I’m CRAZY about succulents. They’re just so little and cute! And, (supposedly) they’re virtually indestructible. Time will tell on that one. We wanted to create a planter for our succulents out of distressed wood. And we wanted to do it as cheaply as possible. So, I took inspiration from this planter found on Pinterest, and we created a succulent planter out of a 4×4 wooden beam. Here’s how we did it… First, I cut the beam to the length that we needed for our planter. Ours is 42″ long. Then, I measured and marked the area of the beam that I wanted to hollow. Now the fun part – making lots and lots of cuts across the length of the board with a circular saw! (be careful not to cut outside of the area you want to hollow!)
Once you have lots of horizontal cuts, make some diagonal cuts across to help break up the long pieces. Then, go to town with a chisel or flat-head screwdriver and hammer, knocking out the pieces of slivered wood. This part is really fun! 😉 Don’t be a perfectionist here… the inside of the planter doesn’t have to look nice. Nobody will see it, and it’ll be covered with rocks and dirt. See what a hot mess mine was???
Once you have it hollowed to the depth you want, give it a light sanding. Then, it’s time to start painting! To achieve the distressed wood look, we first used a dry brush technique to paint the entire beam white. Dry brushing involves using minimal paint, a chip brush, and a sloppy hand. Imperfection is key here. Don’t try to cover the entire beam…. be sloppy and sparse with the paint. Here’s how the beam looked after this step. (sorry about the crappy picture, but isn’t that the cutest dog ever??? Hi, Jack!!).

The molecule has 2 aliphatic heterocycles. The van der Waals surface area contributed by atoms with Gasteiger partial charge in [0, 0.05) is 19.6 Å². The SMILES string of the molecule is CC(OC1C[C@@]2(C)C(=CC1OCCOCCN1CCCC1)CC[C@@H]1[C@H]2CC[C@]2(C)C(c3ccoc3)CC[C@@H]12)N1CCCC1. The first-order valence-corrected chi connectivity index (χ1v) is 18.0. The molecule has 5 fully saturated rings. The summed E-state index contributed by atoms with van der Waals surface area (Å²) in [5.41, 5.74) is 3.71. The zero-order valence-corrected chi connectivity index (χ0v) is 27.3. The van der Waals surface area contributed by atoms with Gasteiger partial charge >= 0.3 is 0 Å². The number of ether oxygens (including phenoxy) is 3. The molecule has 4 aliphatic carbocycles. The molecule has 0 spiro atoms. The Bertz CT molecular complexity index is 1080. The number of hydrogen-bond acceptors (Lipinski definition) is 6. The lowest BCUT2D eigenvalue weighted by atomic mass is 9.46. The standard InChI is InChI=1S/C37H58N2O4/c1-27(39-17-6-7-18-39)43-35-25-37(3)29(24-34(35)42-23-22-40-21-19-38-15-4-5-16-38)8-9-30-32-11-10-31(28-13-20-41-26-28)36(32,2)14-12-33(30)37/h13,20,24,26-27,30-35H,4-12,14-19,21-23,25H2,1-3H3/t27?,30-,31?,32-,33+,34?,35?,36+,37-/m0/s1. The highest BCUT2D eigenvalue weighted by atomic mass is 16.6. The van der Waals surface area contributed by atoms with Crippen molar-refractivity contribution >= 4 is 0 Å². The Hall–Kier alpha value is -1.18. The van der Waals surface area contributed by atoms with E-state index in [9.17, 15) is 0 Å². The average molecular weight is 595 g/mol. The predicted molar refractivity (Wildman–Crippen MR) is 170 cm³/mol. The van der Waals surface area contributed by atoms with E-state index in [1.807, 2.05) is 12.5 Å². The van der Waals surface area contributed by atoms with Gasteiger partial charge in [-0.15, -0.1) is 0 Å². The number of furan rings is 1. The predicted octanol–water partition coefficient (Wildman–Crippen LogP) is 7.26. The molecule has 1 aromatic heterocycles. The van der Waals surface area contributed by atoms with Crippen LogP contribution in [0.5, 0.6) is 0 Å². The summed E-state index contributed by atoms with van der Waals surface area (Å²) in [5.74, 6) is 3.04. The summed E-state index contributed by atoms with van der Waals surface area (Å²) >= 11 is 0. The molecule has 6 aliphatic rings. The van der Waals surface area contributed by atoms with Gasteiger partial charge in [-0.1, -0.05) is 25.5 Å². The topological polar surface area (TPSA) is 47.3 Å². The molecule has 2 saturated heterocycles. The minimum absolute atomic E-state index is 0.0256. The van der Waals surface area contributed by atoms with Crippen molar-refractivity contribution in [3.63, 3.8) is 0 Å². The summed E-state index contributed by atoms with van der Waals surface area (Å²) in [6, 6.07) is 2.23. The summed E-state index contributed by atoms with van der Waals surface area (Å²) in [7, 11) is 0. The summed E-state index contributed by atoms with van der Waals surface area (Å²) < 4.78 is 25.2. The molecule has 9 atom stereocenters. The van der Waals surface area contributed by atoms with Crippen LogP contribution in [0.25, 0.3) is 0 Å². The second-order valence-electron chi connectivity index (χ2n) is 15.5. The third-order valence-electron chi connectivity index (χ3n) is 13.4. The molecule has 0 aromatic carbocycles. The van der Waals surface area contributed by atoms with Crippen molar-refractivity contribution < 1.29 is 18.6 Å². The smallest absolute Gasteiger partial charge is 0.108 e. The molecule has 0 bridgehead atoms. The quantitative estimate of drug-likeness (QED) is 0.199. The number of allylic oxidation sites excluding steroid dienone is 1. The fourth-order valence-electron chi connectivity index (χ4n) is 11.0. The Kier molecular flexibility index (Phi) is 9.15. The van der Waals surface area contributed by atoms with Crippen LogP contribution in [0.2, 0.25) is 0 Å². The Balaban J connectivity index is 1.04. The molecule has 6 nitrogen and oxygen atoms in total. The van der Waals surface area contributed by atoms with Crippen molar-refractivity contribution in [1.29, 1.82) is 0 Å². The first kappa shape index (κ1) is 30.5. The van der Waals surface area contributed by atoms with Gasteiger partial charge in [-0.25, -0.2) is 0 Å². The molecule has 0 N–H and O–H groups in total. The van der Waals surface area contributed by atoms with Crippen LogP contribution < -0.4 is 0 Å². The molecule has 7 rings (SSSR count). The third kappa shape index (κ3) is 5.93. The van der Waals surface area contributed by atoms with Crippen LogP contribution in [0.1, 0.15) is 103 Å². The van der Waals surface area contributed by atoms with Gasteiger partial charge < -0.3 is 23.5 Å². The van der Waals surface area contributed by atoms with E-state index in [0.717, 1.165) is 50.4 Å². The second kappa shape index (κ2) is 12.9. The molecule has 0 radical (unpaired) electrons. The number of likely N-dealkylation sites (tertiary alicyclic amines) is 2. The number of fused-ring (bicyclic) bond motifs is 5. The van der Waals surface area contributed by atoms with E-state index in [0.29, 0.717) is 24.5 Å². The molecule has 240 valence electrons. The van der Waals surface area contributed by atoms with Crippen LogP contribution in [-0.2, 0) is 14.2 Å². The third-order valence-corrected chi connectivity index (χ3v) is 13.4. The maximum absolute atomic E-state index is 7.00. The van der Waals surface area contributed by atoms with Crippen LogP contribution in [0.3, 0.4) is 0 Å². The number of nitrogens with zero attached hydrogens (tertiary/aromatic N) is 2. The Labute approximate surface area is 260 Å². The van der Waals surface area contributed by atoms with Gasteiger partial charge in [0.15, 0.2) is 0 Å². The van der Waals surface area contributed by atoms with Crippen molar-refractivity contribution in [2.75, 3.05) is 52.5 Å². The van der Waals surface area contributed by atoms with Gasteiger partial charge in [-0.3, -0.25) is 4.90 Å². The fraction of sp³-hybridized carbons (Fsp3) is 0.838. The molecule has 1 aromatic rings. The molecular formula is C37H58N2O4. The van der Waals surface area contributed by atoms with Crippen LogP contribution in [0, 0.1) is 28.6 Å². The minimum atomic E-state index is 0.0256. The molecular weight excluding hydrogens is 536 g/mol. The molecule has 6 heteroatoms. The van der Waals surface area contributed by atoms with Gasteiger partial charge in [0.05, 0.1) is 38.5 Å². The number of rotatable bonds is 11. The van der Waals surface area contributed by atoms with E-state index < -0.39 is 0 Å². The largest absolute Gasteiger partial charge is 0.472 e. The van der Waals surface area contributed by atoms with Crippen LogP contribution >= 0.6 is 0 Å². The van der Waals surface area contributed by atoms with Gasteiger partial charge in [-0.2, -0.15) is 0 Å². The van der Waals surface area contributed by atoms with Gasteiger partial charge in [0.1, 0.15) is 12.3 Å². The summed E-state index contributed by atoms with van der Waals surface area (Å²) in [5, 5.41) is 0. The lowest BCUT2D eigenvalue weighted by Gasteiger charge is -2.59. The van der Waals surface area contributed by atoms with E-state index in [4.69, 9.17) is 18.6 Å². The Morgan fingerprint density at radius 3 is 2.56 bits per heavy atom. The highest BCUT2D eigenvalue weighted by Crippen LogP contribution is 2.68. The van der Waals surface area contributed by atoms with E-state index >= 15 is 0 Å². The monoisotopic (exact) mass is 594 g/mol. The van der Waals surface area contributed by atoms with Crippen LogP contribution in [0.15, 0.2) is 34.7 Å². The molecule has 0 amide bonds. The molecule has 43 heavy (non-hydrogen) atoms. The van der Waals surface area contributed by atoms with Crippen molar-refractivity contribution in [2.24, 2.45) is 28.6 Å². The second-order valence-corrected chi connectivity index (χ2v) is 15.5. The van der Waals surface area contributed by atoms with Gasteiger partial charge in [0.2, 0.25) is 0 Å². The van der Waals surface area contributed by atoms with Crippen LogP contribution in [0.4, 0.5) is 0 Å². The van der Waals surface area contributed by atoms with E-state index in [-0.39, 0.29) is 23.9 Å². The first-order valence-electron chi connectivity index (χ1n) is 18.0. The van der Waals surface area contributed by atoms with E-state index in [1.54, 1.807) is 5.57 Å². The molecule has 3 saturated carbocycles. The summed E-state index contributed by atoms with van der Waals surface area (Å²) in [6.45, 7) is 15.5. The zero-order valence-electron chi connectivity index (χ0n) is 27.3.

Let that coat of paint dry (at least 3-4 hours), and then very lightly sand it again. Make sure to wipe off all the dust from sanding, and then smear some stain all over the beam using either a rag or old sock. We used a dark grey stain to achieve this look, but any color stain will work. (our other dog’s butt made a cameo in this picture – lovely). I thought this was a bit too dark, so we touched it up with just a little more white paint to lighten it up.
Once all the paint dries, all that’s left to do is plant those adorable, little succulents! Since this obviously doesn’t drain, I put a layer of river pebbles at the bottom to help with drainage. This way, even though the planter doesn’t drain, the roots won’t be sitting in a puddle of water. I used Miracle Gro cactus/succulent potting soil. Many people recommend making your own succulent soil, but I wasn’t feeling that ambitious. Plus, this bag of Miracle Gro was only $5. Can’t beat it. I got all the little succulents planted, gave them some water, and set them in a sunny location in our dining room. If you haven’t grown succulents before, it’s important to note that these little guys don’t like a lot of water. Only water succulents when the soil is completely dry.
The only thing left to do now is wait and see how long I can keep these adorable succulents alive! 😉